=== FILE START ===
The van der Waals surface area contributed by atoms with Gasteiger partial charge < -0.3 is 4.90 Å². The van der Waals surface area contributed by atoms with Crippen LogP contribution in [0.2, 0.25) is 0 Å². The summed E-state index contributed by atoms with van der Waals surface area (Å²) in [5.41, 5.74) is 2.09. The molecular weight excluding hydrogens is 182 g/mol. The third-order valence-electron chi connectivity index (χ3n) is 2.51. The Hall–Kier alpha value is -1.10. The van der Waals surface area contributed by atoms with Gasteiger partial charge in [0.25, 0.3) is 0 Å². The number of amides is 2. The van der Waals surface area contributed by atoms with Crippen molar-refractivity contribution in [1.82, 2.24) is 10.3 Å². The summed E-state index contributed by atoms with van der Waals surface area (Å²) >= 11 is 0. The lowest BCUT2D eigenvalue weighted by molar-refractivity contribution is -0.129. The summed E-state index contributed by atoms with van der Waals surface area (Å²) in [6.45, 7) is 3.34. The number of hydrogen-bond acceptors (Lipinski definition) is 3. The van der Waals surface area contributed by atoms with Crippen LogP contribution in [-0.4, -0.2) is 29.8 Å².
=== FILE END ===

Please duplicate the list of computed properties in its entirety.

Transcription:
The van der Waals surface area contributed by atoms with Gasteiger partial charge < -0.3 is 4.90 Å². The van der Waals surface area contributed by atoms with Crippen LogP contribution in [0.2, 0.25) is 0 Å². The summed E-state index contributed by atoms with van der Waals surface area (Å²) in [5.41, 5.74) is 2.09. The molecular weight excluding hydrogens is 182 g/mol. The third-order valence-electron chi connectivity index (χ3n) is 2.51. The Hall–Kier alpha value is -1.10. The van der Waals surface area contributed by atoms with Gasteiger partial charge in [0.25, 0.3) is 0 Å². The number of amides is 2. The van der Waals surface area contributed by atoms with Crippen molar-refractivity contribution in [1.82, 2.24) is 10.3 Å². The summed E-state index contributed by atoms with van der Waals surface area (Å²) >= 11 is 0. The lowest BCUT2D eigenvalue weighted by molar-refractivity contribution is -0.129. The summed E-state index contributed by atoms with van der Waals surface area (Å²) in [6.45, 7) is 3.34. The number of hydrogen-bond acceptors (Lipinski definition) is 3. The van der Waals surface area contributed by atoms with Crippen LogP contribution in [-0.4, -0.2) is 29.8 Å².